Sonology is a neologism used to describe the study of sound in a variety of disciplines. In medicine, the term is used in the field of radiology to describe the practice of medical ultrasonography. According to some scholars, Sonology may represent a more advanced application of clinical Sonography, chiefly due to the requirement for the use of critical application of both cognitive and radiographic skills in making the diagnostic determination at the time of bedside application of focused ultrasound.
The term is also used to describe interdisciplinary research in the field of electronic music and computer music, drawing upon disciplines such as acoustics, electronics, informatics, composition and psychoacoustics. This sense of the term is widely associated with the Institute of Sonology, which was established by composer Gottfried Michael Koenig at the University of Utrecht in 1967 and later moved to the Royal Conservatory of The Hague in 1986.
The term has also been adopted to describe the study of electronic music at other institutions, including the Center for Computational Sonology (now "Sound and Music Computing") at the University of Padua, Kunitachi College of Music in Tokyo, at the Catalonia College of Music in Barcelona and the Federal University of Minas Gerais in Brazil.
The sonologist moves in the field of electroacoustic music, computer music and sound art. Instead of composing with sounds, as is generally the case in instrumental music, in sonology the sound itself is composed in such a way that it gives expression to musical form. This can take place on the basis of the physical principles of sound, on the basis of perception or on the basis of purely compositional ideas.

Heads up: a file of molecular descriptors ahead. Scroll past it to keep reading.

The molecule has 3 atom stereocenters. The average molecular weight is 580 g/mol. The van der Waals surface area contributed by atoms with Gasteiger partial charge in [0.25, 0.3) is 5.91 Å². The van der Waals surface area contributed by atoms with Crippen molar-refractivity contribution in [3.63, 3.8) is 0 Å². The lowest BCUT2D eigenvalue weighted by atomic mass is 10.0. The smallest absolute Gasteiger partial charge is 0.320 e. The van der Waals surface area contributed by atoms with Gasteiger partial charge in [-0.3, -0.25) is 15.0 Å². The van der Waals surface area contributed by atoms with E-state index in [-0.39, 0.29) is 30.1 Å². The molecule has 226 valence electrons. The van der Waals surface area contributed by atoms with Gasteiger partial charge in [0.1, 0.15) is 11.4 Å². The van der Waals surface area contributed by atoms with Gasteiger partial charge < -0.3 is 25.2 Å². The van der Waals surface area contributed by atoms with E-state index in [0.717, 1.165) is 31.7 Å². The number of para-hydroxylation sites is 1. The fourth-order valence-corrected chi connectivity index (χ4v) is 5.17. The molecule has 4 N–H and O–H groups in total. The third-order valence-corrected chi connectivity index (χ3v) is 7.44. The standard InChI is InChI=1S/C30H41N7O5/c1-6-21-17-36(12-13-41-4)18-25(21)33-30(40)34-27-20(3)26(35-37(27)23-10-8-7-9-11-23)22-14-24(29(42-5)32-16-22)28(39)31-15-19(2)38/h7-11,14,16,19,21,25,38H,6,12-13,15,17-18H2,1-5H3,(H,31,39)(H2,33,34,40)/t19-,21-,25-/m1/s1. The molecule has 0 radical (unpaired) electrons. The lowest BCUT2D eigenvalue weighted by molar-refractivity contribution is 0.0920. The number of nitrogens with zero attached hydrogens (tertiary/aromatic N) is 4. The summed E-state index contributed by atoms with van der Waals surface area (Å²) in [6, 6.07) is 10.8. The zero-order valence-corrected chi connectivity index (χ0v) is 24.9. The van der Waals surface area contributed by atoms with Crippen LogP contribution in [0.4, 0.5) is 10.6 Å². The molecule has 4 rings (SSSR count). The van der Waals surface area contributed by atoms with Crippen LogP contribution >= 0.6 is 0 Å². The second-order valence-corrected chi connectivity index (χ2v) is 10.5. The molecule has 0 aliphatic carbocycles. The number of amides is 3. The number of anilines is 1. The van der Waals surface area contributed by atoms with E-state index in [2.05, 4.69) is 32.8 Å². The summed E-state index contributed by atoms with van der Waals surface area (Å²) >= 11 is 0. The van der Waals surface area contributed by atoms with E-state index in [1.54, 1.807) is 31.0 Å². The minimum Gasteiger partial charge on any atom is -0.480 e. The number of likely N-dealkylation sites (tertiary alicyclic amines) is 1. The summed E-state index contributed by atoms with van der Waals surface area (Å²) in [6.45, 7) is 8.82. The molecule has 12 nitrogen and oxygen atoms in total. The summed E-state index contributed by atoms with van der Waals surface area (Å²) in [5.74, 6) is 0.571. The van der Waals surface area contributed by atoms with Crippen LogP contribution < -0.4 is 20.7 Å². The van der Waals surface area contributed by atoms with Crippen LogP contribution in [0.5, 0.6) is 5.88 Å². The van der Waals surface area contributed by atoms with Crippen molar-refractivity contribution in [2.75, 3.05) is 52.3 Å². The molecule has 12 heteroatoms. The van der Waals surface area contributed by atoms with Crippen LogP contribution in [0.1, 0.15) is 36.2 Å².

The Institute of Sonology is an education and research center for electronic music and computer music based at the Royal Conservatory of The Hague in the Netherlands.
The institute was founded at the University of Utrecht in 1960 under the name STEM ("Studio for Electronic Music") as a successor to the former studio for electronic music at Philips Research Laboratories in Eindhoven. In 1964, Gottfried Michael Koenig became the studio's artistic director. The studio grew under Koenig's leadership, and in 1966 an annual international electronic music course was founded which exists to this day.
In 1967 STEM was renamed as the "Institute of Sonology". International attention increased in 1971 with the purchase of a PDP-15 computer which was used to develop programs for algorithmic composition and digital sound synthesis. During the early years of the institute a series of landmark programs were developed there, including Koenig's Project 1, Project 2 and SSP, Paul Berg's PILE, Werner Kaegi's MIDIM/VOSIM and Barry Truax's POD.
In 1986, the institute was moved to the Royal Conservatory of The Hague, hosting the International Computer Music Conference there during its inaugural year.
Current research focuses on algorithmic composition, live electronic music, historical reconstructions of electronic and computer music (including György Ligeti's Pièce électronique Nr. 3 and Edgard Varèse's Poème électronique), field recording, sound installations, and sound spatialization. Alongside the annual one-year course, the institute offers Bachelor's and Master's degrees.
Official website of the Institute of Sonology - click here
The Royal Conservatoire in The Hague - click here
Electronic Music Festivals (World Wide) - click here